U.S. Democrats are anxious for Congress to pass President Joe Biden's top priority — his $1.9 trillion coronavirus relief bill — in the next two weeks. Their biggest challenge lies just ahead: getting it through a Senate where they have the slimmest of majorities.
The House of Representatives narrowly approved the bill to fight the pandemic and boost the economy early Saturday. The action now moves to the Senate, where Democrats don't expect much if any Republican help, even though polls indicate a majority of Americans — around 70% — favor the measure.
That means Democrat Vice President Kamala Harris may have to cast a tie-breaking vote in a chamber where Republicans control 50 seats and Democrats and their allies control the other 50. Even this outcome depends on all the Democrats staying united behind the first major bill to come through Congress in the Biden administration.
"We're moving ahead with a bill that probably will get no Republican votes in the Senate, but will have broad Republican support in the country," Senator Chris Coons, a Democrat, said on CNN's "State of the Union" Sunday.
Republicans in Congress say the plan is too expensive and includes things like transportation projects that have nothing to do with relief for COVID-19.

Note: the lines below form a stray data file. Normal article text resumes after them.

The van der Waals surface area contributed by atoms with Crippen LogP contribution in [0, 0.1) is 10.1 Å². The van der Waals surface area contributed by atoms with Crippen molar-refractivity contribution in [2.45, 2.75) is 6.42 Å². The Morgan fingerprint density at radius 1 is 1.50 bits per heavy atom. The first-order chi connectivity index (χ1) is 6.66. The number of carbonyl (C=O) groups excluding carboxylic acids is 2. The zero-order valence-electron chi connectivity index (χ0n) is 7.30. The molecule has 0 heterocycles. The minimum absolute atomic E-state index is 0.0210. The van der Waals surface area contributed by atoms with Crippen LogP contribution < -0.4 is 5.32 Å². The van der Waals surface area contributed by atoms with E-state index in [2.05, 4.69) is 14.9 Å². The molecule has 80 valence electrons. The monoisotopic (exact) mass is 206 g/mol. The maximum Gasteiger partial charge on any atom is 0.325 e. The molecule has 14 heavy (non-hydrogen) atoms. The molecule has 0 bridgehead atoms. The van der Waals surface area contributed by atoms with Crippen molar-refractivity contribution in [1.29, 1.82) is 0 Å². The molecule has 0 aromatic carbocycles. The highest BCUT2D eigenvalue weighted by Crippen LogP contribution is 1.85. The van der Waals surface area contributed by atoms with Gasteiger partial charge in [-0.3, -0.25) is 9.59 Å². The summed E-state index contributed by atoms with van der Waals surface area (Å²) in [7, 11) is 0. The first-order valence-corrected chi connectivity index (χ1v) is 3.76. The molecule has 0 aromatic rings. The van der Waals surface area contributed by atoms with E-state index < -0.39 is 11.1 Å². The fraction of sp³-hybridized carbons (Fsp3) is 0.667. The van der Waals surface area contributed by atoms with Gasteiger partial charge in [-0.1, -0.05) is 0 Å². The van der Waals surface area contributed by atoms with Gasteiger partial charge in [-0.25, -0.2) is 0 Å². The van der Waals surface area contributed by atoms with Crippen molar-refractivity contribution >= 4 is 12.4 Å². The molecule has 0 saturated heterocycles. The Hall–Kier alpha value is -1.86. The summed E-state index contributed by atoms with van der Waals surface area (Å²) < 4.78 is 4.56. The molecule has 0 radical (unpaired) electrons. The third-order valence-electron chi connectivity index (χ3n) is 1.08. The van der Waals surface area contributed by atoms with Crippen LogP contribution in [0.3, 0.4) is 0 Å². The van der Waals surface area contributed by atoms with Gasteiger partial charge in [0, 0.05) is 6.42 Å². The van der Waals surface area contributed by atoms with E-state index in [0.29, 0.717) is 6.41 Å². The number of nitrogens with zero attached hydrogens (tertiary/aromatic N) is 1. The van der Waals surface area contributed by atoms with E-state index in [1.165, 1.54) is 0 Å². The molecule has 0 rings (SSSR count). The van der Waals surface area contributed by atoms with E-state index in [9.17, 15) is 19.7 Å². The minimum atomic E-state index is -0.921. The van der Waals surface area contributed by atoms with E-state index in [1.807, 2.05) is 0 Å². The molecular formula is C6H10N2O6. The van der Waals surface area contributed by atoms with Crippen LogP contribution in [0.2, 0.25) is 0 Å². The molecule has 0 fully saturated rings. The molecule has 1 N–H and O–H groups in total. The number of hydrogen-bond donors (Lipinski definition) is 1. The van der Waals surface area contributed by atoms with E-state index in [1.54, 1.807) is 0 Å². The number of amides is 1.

"It's $1.9 trillion, more than half of it won't even be spent in this calendar year ... So how could it be about COVID relief? No one expects a year from now that we'll be in the COVID crisis we are in now," Republican Senator Rob Portman told ABC's "This Week."
FIGHT OVER MINIMUM WAGE
Senators are expected to start proposing amendments this week, as they try to decide how to address a minimum wage increase that progressive Democrats are passionate about.
The House-passed COVID-19 aid bill would raise the national hourly minimum wage for the first time since 2009, to $15 from $7.25. But the Senate's rules expert said the wage hike could not be included as long as Democrats are using a maneuver that allows the coronavirus bill to pass with a simple majority, rather than the 60 votes needed to advance most legislation in the 100-seat chamber.
Top Senate Democrats are considering trying to get around this setback by using the tax code to incentivize a higher wage, but it's unclear how popular this is. Coons said Sunday he had not seen the tax code proposal, while noting there will be other chances to raise the minimum wage.
Progressives want the wage increase kept in the COVID-19 bill. But some moderate Democrats like Senator Joe Manchin favor a smaller increase in the minimum wage, to about $11 an hour.
"We will figure out a way to do this," another Democrat, Senator Sherrod Brown, told NBC's "Meet the Press" Sunday. "Democrats are united in raising wages ... we're going to make it happen."
Both chambers must pass the same version of the bill before sending it to Biden for signing into law. Democrats want this to happen by March 14, when enhanced unemployment benefits expire.
The measure would pay for vaccines and send a new round of aid to households, small businesses, and state and local governments. The big-ticket items include $1,400 direct payments to individuals, a $400-per-week federal unemployment benefit through Aug. 29, and help for those in difficulty paying rents and home mortgages during the pandemic.
Democrats say the package is needed to fight a pandemic that has killed more than 500,000 Americans and thrown millions out of work.
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